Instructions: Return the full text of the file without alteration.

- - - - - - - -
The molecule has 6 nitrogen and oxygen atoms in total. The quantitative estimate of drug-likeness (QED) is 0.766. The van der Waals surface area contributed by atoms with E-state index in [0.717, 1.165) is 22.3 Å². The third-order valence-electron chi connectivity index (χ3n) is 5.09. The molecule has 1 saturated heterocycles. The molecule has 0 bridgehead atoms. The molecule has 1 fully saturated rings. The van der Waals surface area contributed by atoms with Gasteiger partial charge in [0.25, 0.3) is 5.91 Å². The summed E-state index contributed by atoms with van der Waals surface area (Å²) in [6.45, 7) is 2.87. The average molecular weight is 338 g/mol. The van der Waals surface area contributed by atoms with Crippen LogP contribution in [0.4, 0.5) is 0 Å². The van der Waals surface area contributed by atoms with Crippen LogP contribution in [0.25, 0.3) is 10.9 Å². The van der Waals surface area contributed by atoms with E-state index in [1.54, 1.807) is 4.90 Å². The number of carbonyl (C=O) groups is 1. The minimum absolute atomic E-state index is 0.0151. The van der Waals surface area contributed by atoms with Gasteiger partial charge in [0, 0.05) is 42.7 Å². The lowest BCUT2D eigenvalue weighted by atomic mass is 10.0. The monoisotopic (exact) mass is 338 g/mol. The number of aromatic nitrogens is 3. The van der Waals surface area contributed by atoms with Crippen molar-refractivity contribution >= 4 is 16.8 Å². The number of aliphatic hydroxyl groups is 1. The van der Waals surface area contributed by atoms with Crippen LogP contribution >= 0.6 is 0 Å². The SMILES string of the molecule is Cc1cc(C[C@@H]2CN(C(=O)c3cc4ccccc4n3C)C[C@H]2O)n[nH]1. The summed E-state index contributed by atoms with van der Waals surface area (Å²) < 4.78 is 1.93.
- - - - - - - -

The molecule has 6 nitrogen and oxygen atoms in total. The quantitative estimate of drug-likeness (QED) is 0.766. The van der Waals surface area contributed by atoms with E-state index in [0.717, 1.165) is 22.3 Å². The third-order valence-electron chi connectivity index (χ3n) is 5.09. The molecule has 1 saturated heterocycles. The molecule has 0 bridgehead atoms. The molecule has 1 fully saturated rings. The van der Waals surface area contributed by atoms with Gasteiger partial charge in [0.25, 0.3) is 5.91 Å². The summed E-state index contributed by atoms with van der Waals surface area (Å²) in [6.45, 7) is 2.87. The average molecular weight is 338 g/mol. The van der Waals surface area contributed by atoms with Crippen LogP contribution in [0.4, 0.5) is 0 Å². The van der Waals surface area contributed by atoms with Crippen LogP contribution in [0.25, 0.3) is 10.9 Å². The van der Waals surface area contributed by atoms with E-state index in [1.54, 1.807) is 4.90 Å². The number of carbonyl (C=O) groups is 1. The minimum absolute atomic E-state index is 0.0151. The van der Waals surface area contributed by atoms with Gasteiger partial charge in [0, 0.05) is 42.7 Å². The lowest BCUT2D eigenvalue weighted by atomic mass is 10.0. The monoisotopic (exact) mass is 338 g/mol. The number of aromatic nitrogens is 3. The van der Waals surface area contributed by atoms with Crippen molar-refractivity contribution >= 4 is 16.8 Å². The number of aliphatic hydroxyl groups is 1. The van der Waals surface area contributed by atoms with Crippen LogP contribution >= 0.6 is 0 Å². The SMILES string of the molecule is Cc1cc(C[C@@H]2CN(C(=O)c3cc4ccccc4n3C)C[C@H]2O)n[nH]1. The summed E-state index contributed by atoms with van der Waals surface area (Å²) < 4.78 is 1.93.